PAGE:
1. Thanks Judy! There’s a chair waiting for you!

  9. Spaghetti and meatballs – what could be better?

    1. Nothing Jovian, at least in my granddaughter’s boook!

  10. I’m not a meatball fan, but every now and then I enjoy them! These sounds delicious! I did not know about the baking soda trick! I’ll try it next time 😉

    1. Thanks Ribana! The baking soda trick really works, so I’m glad to pass it on!

  11. Amanda says:

    I like the hints here that I can adapt to making meatballs less dry – the baking soda, adding water instead of milk and also some fennel seeds for flavour.

    1. Thank you Amanda! You can use these techniques in any minced up meat!

  12. Nancy says:

    I love this healthier version of a meatball. I also was not aware about baking soda keeping moisture in… how interesting! This recipe has been pinned and I will try it the next time I make meatballs.
    I love your ways of making things healthier!
    Happy Labor Day!

    1. What I love about this recipe Nancy is that not only is it healthier, it is actually more tasty and moist!

      1. Nancy says:

        I’m so glad you shared it with us!

      2. 💕That’s what it’s all about!

  13. Ally Bean says:

    Baking soda in the meatballs, you say. I’ve not tried that but will do so. We make turkey meatballs, every so often.

    1. It seemed to help the meatballs brown a bit faster so I didn’t over cook them, easy to do with low-fat turkey!

  14. Hi Dorothy, I applaud your success in creating tasty meatballs that are so low in saturated fat. If exercise is an option, that would work even better to promote cardiovascular health.

    1. Thank you! Exercise is indeed part of it, and important component, so we are trying to cover our bases and do the best we can to keep things tasty and healthy. This one was a challenge!

  15. C.A. Post says:

    A woman was buying Laura Dean’s hamburger in our market, and I was intrigued because beside the three packs of LD’s beef, she had three packs of our local Kroger 85% lean hamburger (85% lean, meaning 15% FAT!).
    I asked her why she was buying both, thinking maybe she was picking up some cheaper stuff for a friend. Her reply left me staring like a deer into headlights: “Well, my family doesn’t like the flavor of the extra lean stuff, so I mix it half and half with the stuff the like.” 😳 Go figure.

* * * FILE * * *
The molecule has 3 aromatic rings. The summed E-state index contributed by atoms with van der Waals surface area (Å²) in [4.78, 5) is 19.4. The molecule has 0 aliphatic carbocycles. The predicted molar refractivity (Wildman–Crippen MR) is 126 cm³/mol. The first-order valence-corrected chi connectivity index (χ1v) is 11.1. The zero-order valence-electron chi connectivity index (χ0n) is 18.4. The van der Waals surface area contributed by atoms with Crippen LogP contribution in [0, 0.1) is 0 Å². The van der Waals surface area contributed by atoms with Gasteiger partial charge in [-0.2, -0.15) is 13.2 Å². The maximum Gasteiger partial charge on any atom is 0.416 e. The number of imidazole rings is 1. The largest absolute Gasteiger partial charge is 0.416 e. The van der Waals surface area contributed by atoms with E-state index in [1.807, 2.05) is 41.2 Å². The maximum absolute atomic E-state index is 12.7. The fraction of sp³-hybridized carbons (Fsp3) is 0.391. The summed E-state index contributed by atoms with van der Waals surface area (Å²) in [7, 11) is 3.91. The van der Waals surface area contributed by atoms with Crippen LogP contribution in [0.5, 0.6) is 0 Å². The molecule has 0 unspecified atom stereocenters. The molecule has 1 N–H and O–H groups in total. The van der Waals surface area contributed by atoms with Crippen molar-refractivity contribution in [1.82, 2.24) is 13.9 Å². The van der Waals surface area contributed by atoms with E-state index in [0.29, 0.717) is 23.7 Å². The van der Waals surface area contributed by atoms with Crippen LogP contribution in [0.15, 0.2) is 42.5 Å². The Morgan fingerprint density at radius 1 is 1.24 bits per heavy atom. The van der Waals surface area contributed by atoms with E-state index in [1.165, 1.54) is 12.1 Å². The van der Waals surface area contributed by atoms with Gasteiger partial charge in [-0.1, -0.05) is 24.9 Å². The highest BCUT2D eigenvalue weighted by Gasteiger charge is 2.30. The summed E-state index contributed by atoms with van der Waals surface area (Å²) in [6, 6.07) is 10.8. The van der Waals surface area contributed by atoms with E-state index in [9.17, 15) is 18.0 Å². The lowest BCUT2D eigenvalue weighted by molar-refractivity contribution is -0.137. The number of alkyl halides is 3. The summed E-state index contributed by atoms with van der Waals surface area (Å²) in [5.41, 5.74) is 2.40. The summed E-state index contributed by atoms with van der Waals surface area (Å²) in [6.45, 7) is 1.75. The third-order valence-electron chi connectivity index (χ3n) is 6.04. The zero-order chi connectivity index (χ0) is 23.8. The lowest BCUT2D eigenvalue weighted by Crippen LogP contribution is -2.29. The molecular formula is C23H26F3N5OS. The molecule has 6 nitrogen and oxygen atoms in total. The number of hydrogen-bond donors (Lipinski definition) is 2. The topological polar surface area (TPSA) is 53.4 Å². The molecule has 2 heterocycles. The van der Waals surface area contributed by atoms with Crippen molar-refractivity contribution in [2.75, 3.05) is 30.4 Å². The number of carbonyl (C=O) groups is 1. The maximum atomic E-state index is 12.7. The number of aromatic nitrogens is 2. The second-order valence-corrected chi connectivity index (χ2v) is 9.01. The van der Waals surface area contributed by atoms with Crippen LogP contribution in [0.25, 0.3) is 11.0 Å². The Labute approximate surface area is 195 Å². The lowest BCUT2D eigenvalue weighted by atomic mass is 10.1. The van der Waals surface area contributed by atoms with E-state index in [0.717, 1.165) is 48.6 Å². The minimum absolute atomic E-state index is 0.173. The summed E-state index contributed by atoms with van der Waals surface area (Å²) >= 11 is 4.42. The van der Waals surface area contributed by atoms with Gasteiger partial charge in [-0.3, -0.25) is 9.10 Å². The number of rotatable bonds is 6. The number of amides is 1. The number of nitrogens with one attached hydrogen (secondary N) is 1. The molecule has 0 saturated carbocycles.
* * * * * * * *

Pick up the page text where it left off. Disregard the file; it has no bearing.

😂

    1. Ah, but a little olive oil might have done the trick!

  16. NativeNM says:

    I tried making ground chicken meatballs one time and they cooked too moist which is the complete opposite of using ground turkey. You’ve found a way to moisten the ground turkey in a creative way that adds flavor. Kudos Dorothy!

    1. Thanks Jan! This is my go-to recipe now for the meatball cravings!

  17. Thanks for sharing this one Dorothy! Looks mouth-watering delicious and healthy! A great combo. Hugs, C

    1. Thanks love! I made them this week for my granddaughter at her request and she said they were the best, and I’m accepting her as the 10-year-old meatball expert.

  18. Americaoncoffee says:

    We are passing this one around !🍽What a serve! So incredibly yummy looking! I must try your Turkish meatballs. Lately, I’ve been hooked on Italian sausage meatballs.

  19. nancyc says:

    This dish looks delicious and I love that it’s made with healthy meatballs! 🙂

    1. Thanks Nancy. I’ve made this dish several times for the family, and it’s always a hit!

  20. petespringerauthor says:

    I can’t imagine anyone running away from this dish. Now running to…

    1. Thanks Pete! It’s already been requested again by family!

  21. sunisanthosh says:

    It looks scrumptious and healthy way of cooking.

    1. Thank you so much! These in particular have proven to be quite popular!

  22. CarolCooks2 says:

    Thank you for the baking soda tip I will have to try it,,these sound delicious and healthy, Dorothy 🙂

    1. Thanks Carol! I had heard of this trick quite a few times and decided to give it a try. Really works!

      1. CarolCooks2 says:

        I know the Chinese do it but thus far I never have but meatballs often need that bit of help so i’ll be guided by you, Dorothy.. Thank you for the tip 👌x

    1. Thank you! Everyone thought so.

  23. This is a fantastic recipe! I use ground turkey in spicy dishes and you can’t even tell it’s not ground beef.

    1. It is very versatile, isn’t it? My family is totally used to it.